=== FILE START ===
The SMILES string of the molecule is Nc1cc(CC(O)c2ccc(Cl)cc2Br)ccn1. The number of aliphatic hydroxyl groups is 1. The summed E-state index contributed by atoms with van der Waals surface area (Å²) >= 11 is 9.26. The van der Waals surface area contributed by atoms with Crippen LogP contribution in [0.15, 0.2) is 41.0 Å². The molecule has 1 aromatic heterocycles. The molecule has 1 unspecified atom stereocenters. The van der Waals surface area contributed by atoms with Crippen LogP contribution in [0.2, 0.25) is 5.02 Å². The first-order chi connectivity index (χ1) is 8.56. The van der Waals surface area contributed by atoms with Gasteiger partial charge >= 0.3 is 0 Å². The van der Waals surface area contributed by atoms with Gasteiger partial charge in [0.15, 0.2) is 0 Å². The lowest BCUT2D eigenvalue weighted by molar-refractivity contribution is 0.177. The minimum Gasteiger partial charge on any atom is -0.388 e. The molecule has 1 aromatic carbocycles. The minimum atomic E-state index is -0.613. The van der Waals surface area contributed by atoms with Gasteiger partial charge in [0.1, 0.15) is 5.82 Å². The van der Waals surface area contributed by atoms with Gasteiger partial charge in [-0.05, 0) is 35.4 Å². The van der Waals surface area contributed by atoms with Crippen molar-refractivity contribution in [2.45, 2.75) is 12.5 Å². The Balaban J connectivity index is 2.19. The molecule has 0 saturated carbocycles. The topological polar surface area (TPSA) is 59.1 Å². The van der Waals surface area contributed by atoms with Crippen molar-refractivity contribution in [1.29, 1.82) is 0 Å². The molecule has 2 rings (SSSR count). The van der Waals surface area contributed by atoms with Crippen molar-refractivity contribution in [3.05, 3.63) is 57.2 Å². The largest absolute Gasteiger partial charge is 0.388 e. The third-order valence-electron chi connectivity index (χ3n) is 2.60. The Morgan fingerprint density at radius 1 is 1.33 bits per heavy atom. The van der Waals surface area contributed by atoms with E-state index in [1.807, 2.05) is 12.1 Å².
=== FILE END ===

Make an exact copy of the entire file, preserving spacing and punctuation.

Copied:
The SMILES string of the molecule is Nc1cc(CC(O)c2ccc(Cl)cc2Br)ccn1. The number of aliphatic hydroxyl groups is 1. The summed E-state index contributed by atoms with van der Waals surface area (Å²) >= 11 is 9.26. The van der Waals surface area contributed by atoms with Crippen LogP contribution in [0.15, 0.2) is 41.0 Å². The molecule has 1 aromatic heterocycles. The molecule has 1 unspecified atom stereocenters. The van der Waals surface area contributed by atoms with Crippen LogP contribution in [0.2, 0.25) is 5.02 Å². The first-order chi connectivity index (χ1) is 8.56. The van der Waals surface area contributed by atoms with Gasteiger partial charge >= 0.3 is 0 Å². The van der Waals surface area contributed by atoms with Gasteiger partial charge in [0.15, 0.2) is 0 Å². The lowest BCUT2D eigenvalue weighted by molar-refractivity contribution is 0.177. The minimum Gasteiger partial charge on any atom is -0.388 e. The molecule has 1 aromatic carbocycles. The minimum atomic E-state index is -0.613. The van der Waals surface area contributed by atoms with Gasteiger partial charge in [0.1, 0.15) is 5.82 Å². The van der Waals surface area contributed by atoms with Gasteiger partial charge in [-0.05, 0) is 35.4 Å². The van der Waals surface area contributed by atoms with Crippen molar-refractivity contribution in [2.45, 2.75) is 12.5 Å². The Balaban J connectivity index is 2.19. The molecule has 0 saturated carbocycles. The topological polar surface area (TPSA) is 59.1 Å². The van der Waals surface area contributed by atoms with Crippen molar-refractivity contribution in [1.29, 1.82) is 0 Å². The molecule has 2 rings (SSSR count). The van der Waals surface area contributed by atoms with Crippen molar-refractivity contribution in [3.05, 3.63) is 57.2 Å². The largest absolute Gasteiger partial charge is 0.388 e. The third-order valence-electron chi connectivity index (χ3n) is 2.60. The Morgan fingerprint density at radius 1 is 1.33 bits per heavy atom. The van der Waals surface area contributed by atoms with E-state index in [1.807, 2.05) is 12.1 Å².